OA hips were less frequent on the left side, and had lower flexion and abduction range of motion, a smaller lateral center-edge angle, and lower mHHS compared to normal hips (Table 1). There was no significant difference in the Crowe classification distribution between OA and normal hips.
The mean minimum distances between the FN and AA on the OA side were 19.4 mm at the level of the top of the AIIS, 24.3 mm at the bottom of the AIIS, and 21.0 mm at the tip of the greater trochanter (Fig. 3). The distances were significantly shorter than in normal hips at the top (p = 0.012) and bottom of the AIIS (p < 0.001), with mean differences of 1.6 and 5.8 mm, respectively. In OA and normal hips, the FN to AA distance was significantly longer at the bottom of the AIIS than at the others two levels (both p < 0.001).
Considering sex, the mean minimum distances of females in OA were 18.8 mm at the level of the top of the AIIS, 23.6 mm at the bottom of the AIIS, and 20.0 mm at the tip of the greater trochanter. In males, the distances were 21.4 mm, 26.8 mm, and 24.7 mm, respectively. The distance in females was significantly shorter at the tip of the greater trochanter (p = 0.008), whereas there were no differences at the top (p = 0.106) and bottom of the AIIS (p = 0.264).
The CSA of the iliopsoas muscle in OA hips was significantly smaller than in normal hips at all levels (all p < 0.001), with reductions of 10.5 to 17.9% (Table 2). The CSA of the gluteus medius in OA hips was significantly smaller by 9.5% (p < 0.001), but the total CSA of the medius and minimus did not differ significantly between OA and normal hips (p = 0.166).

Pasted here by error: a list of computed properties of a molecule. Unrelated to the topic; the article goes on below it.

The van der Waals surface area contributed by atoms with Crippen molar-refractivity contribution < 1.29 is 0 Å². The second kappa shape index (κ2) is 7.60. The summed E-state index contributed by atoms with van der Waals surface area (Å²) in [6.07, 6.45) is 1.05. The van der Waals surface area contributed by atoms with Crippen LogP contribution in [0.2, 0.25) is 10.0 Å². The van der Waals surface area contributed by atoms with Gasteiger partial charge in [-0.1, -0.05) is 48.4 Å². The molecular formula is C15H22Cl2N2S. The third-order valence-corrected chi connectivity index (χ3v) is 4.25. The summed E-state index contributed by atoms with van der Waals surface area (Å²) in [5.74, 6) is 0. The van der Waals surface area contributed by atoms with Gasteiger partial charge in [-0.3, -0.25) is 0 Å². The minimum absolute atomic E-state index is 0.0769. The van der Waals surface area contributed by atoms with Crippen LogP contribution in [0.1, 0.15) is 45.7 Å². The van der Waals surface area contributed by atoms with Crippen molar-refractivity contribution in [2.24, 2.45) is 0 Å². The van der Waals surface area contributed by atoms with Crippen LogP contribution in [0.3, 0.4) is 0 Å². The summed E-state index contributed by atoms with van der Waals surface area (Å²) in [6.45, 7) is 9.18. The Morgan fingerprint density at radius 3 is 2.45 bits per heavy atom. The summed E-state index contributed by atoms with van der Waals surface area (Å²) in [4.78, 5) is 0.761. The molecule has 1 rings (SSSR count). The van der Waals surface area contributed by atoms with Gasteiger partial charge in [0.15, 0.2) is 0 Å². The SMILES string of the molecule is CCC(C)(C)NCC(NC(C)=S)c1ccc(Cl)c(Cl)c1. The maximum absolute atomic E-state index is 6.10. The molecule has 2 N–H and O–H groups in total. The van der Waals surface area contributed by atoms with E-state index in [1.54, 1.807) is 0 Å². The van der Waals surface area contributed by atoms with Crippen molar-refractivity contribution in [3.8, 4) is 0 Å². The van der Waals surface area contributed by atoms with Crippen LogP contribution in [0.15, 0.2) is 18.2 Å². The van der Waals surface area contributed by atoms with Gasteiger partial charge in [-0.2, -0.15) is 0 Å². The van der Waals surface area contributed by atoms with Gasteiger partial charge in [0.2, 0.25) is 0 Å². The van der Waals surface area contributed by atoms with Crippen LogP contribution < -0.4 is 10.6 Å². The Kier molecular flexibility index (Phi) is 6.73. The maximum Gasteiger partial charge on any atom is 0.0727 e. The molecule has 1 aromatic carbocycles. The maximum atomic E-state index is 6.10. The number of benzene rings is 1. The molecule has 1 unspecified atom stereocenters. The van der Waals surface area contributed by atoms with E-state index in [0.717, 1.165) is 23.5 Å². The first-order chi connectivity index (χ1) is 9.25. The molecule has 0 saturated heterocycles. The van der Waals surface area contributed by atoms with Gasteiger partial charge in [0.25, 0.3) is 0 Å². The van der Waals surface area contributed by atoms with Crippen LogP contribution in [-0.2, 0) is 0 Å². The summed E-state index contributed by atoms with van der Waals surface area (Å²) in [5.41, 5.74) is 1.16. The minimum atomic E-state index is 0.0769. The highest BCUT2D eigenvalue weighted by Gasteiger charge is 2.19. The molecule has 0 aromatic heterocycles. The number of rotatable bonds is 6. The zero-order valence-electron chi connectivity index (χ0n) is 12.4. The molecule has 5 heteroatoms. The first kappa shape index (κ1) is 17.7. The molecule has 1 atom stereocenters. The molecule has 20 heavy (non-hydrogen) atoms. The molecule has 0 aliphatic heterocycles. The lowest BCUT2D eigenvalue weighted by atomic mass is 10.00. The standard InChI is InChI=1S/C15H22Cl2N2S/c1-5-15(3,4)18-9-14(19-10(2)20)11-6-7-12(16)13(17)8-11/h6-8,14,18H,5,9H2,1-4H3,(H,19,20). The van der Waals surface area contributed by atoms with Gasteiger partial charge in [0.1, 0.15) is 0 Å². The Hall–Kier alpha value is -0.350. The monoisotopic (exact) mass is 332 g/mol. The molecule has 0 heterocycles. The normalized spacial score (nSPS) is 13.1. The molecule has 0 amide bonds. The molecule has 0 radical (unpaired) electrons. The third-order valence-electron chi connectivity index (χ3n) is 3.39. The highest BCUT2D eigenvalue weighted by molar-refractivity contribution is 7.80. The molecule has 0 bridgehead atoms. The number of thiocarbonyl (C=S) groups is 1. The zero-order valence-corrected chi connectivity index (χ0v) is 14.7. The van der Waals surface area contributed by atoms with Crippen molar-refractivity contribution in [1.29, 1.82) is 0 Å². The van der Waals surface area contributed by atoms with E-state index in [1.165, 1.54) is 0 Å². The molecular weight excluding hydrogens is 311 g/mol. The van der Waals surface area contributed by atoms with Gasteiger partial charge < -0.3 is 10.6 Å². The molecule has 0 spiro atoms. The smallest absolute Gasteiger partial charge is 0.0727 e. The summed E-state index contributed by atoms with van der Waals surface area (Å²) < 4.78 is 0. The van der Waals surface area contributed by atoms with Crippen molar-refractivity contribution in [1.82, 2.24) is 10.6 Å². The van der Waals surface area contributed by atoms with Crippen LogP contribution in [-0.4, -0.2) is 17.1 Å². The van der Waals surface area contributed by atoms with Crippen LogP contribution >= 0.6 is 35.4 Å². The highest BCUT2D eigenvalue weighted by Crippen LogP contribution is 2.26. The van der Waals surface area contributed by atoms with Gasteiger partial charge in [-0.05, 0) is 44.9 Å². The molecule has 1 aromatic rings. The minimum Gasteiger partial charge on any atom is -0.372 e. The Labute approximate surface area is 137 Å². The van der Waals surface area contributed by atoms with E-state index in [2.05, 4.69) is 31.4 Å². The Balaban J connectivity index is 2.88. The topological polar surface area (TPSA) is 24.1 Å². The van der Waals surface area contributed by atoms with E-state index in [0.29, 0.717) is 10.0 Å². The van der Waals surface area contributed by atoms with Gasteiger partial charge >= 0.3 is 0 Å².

At the top of the AIIS, the Crowe classification (r = 5.839, 95% CI 2.078 to 9.601, p = 0.003) and height (r = 0.167, 95% CI 0.022 to 0.313, p = 0.025) were associated with the FN to AA distance in multiple linear regression analysis. At the bottom of the AIIS, the CSA of the iliopsoas at the same level (r = 0.015, 95% CI 0.002 to 0.028, p = 0.026) was associated with this distance in single regression analysis, with no other relationships found. At the tip of the greater trochanter, no variable was associated with the FN to AA distance in multiple linear regression analysis. The sex was not associated with the FN to AA distance at all levels.
ICCs for interobserver reliabilities of distance and CSAs measurement are shown in Table 3. All these values indicated very good to perfect reliability.
Femoral nerve palsy after THA is a serious neurological complication that leads to an inability to extend the knee and sensory disturbances in the thigh or leg. The etiology is poorly understood, but may involve damage by a retractor due to the closeness of the FN and AA. To minimize the risk of femoral nerve palsy, several reports suggest the suitable retractor position or insertion length [5, 15, 17], though these subjects were normal hip joints. The lack of evidence regarding the FN to AA distance in OA hips led to the current study, and there were three main findings. First, distances between the FN and AA in OA hips ranged from 19.4 to 24.3 mm from the level of the AIIS to the tip of the greater trochanter. This distance is closer at the level of the top and bottom of the AIIS compared to that in normal hips, and especially by a mean of 5.8 mm at the bottom of the AIIS. Second, the CSA of the iliopsoas muscle in OA decreased by 10.5 to 17.9%. Third, the CSA of the iliopsoas at the bottom of the AIIS was associated with the FN to AA distance at the same level. These results show that the hypothesis that the FN becomes closer to the AA with an atrophic iliopsoas muscle in hip OA is applicable at the level of the bottom of the AIIS, which had the largest difference in this distance between OA and normal hips.